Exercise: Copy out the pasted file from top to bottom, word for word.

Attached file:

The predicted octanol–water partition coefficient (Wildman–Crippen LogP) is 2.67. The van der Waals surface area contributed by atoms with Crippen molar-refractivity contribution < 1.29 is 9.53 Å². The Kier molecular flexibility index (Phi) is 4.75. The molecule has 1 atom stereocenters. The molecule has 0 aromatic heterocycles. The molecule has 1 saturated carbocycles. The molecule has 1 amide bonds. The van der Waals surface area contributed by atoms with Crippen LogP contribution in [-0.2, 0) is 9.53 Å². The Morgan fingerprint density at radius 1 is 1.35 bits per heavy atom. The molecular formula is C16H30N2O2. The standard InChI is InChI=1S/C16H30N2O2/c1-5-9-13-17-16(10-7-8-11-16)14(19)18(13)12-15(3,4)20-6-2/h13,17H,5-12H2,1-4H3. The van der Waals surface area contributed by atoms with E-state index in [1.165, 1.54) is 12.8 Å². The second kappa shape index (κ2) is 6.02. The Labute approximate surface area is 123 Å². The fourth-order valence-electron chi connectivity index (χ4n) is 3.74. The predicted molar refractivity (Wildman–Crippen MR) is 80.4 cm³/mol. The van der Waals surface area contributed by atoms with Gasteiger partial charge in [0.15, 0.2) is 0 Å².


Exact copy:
The predicted octanol–water partition coefficient (Wildman–Crippen LogP) is 2.67. The van der Waals surface area contributed by atoms with Crippen molar-refractivity contribution < 1.29 is 9.53 Å². The Kier molecular flexibility index (Phi) is 4.75. The molecule has 1 atom stereocenters. The molecule has 0 aromatic heterocycles. The molecule has 1 saturated carbocycles. The molecule has 1 amide bonds. The van der Waals surface area contributed by atoms with Crippen LogP contribution in [-0.2, 0) is 9.53 Å². The Morgan fingerprint density at radius 1 is 1.35 bits per heavy atom. The molecular formula is C16H30N2O2. The standard InChI is InChI=1S/C16H30N2O2/c1-5-9-13-17-16(10-7-8-11-16)14(19)18(13)12-15(3,4)20-6-2/h13,17H,5-12H2,1-4H3. The van der Waals surface area contributed by atoms with E-state index in [1.165, 1.54) is 12.8 Å². The second kappa shape index (κ2) is 6.02. The Labute approximate surface area is 123 Å². The fourth-order valence-electron chi connectivity index (χ4n) is 3.74. The predicted molar refractivity (Wildman–Crippen MR) is 80.4 cm³/mol. The van der Waals surface area contributed by atoms with Gasteiger partial charge in [0.15, 0.2) is 0 Å².